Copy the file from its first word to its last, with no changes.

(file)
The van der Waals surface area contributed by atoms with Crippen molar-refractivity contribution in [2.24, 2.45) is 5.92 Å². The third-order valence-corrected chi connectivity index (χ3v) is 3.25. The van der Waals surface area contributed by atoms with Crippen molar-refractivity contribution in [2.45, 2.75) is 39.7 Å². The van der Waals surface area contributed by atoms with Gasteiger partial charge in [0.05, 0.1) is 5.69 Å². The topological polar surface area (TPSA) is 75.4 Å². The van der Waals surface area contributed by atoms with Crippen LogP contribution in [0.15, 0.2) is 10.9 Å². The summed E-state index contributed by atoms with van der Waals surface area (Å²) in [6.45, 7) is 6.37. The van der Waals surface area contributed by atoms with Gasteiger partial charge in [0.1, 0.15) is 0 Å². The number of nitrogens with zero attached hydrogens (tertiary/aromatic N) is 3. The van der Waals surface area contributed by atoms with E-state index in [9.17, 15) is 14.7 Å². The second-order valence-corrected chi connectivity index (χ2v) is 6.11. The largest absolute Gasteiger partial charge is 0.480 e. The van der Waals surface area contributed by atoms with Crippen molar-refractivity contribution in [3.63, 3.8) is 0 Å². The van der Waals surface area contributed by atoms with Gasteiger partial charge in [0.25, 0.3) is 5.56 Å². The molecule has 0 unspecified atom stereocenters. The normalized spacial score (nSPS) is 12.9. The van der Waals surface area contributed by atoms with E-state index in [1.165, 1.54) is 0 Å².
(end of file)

The van der Waals surface area contributed by atoms with Crippen molar-refractivity contribution in [2.24, 2.45) is 5.92 Å². The third-order valence-corrected chi connectivity index (χ3v) is 3.25. The van der Waals surface area contributed by atoms with Crippen molar-refractivity contribution in [2.45, 2.75) is 39.7 Å². The van der Waals surface area contributed by atoms with Gasteiger partial charge in [0.05, 0.1) is 5.69 Å². The topological polar surface area (TPSA) is 75.4 Å². The van der Waals surface area contributed by atoms with Crippen LogP contribution in [0.15, 0.2) is 10.9 Å². The summed E-state index contributed by atoms with van der Waals surface area (Å²) in [6.45, 7) is 6.37. The van der Waals surface area contributed by atoms with Gasteiger partial charge in [0.1, 0.15) is 0 Å². The number of nitrogens with zero attached hydrogens (tertiary/aromatic N) is 3. The van der Waals surface area contributed by atoms with E-state index in [9.17, 15) is 14.7 Å². The second-order valence-corrected chi connectivity index (χ2v) is 6.11. The largest absolute Gasteiger partial charge is 0.480 e. The van der Waals surface area contributed by atoms with Crippen molar-refractivity contribution in [3.63, 3.8) is 0 Å². The van der Waals surface area contributed by atoms with Gasteiger partial charge in [0.25, 0.3) is 5.56 Å². The molecule has 0 unspecified atom stereocenters. The normalized spacial score (nSPS) is 12.9. The van der Waals surface area contributed by atoms with E-state index in [1.165, 1.54) is 0 Å².